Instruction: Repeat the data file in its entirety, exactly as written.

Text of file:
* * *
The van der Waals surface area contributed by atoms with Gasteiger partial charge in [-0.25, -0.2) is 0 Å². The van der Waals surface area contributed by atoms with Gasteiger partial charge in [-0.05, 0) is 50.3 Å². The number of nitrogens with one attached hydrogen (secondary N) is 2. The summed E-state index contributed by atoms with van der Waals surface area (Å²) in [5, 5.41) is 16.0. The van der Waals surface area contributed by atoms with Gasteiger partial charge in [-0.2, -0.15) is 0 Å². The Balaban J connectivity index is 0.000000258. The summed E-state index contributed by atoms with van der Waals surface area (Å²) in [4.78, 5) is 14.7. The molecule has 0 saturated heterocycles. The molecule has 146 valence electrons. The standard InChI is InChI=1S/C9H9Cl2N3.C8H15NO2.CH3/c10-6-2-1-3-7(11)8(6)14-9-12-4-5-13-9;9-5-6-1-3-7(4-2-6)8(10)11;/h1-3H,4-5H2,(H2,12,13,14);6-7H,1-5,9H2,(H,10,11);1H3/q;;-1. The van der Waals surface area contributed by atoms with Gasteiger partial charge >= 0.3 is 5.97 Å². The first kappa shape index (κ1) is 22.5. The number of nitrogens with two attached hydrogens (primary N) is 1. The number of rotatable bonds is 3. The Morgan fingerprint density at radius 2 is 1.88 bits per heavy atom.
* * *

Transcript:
The van der Waals surface area contributed by atoms with Gasteiger partial charge in [-0.25, -0.2) is 0 Å². The van der Waals surface area contributed by atoms with Gasteiger partial charge in [-0.05, 0) is 50.3 Å². The number of nitrogens with one attached hydrogen (secondary N) is 2. The summed E-state index contributed by atoms with van der Waals surface area (Å²) in [5, 5.41) is 16.0. The van der Waals surface area contributed by atoms with Gasteiger partial charge in [-0.2, -0.15) is 0 Å². The Balaban J connectivity index is 0.000000258. The summed E-state index contributed by atoms with van der Waals surface area (Å²) in [4.78, 5) is 14.7. The molecule has 0 saturated heterocycles. The molecule has 146 valence electrons. The standard InChI is InChI=1S/C9H9Cl2N3.C8H15NO2.CH3/c10-6-2-1-3-7(11)8(6)14-9-12-4-5-13-9;9-5-6-1-3-7(4-2-6)8(10)11;/h1-3H,4-5H2,(H2,12,13,14);6-7H,1-5,9H2,(H,10,11);1H3/q;;-1. The van der Waals surface area contributed by atoms with Gasteiger partial charge >= 0.3 is 5.97 Å². The first kappa shape index (κ1) is 22.5. The number of nitrogens with two attached hydrogens (primary N) is 1. The number of rotatable bonds is 3. The Morgan fingerprint density at radius 2 is 1.88 bits per heavy atom.